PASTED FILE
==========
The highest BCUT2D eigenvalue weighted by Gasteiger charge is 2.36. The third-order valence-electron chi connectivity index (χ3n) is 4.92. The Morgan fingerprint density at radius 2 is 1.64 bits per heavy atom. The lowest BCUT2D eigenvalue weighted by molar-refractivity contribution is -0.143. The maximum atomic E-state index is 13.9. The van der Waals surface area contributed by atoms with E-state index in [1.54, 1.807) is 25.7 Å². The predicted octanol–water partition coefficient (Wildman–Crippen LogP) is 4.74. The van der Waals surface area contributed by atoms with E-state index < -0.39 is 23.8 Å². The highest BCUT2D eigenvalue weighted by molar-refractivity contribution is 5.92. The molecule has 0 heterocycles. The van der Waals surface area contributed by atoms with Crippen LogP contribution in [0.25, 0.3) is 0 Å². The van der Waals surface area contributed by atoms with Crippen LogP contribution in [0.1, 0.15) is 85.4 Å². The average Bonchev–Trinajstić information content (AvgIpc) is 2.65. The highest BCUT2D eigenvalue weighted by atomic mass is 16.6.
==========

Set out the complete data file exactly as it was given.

The highest BCUT2D eigenvalue weighted by Gasteiger charge is 2.36. The third-order valence-electron chi connectivity index (χ3n) is 4.92. The Morgan fingerprint density at radius 2 is 1.64 bits per heavy atom. The lowest BCUT2D eigenvalue weighted by molar-refractivity contribution is -0.143. The maximum atomic E-state index is 13.9. The van der Waals surface area contributed by atoms with E-state index in [1.54, 1.807) is 25.7 Å². The predicted octanol–water partition coefficient (Wildman–Crippen LogP) is 4.74. The van der Waals surface area contributed by atoms with E-state index < -0.39 is 23.8 Å². The highest BCUT2D eigenvalue weighted by molar-refractivity contribution is 5.92. The molecule has 0 heterocycles. The van der Waals surface area contributed by atoms with Crippen LogP contribution in [0.25, 0.3) is 0 Å². The van der Waals surface area contributed by atoms with Crippen LogP contribution in [0.1, 0.15) is 85.4 Å². The average Bonchev–Trinajstić information content (AvgIpc) is 2.65. The highest BCUT2D eigenvalue weighted by atomic mass is 16.6.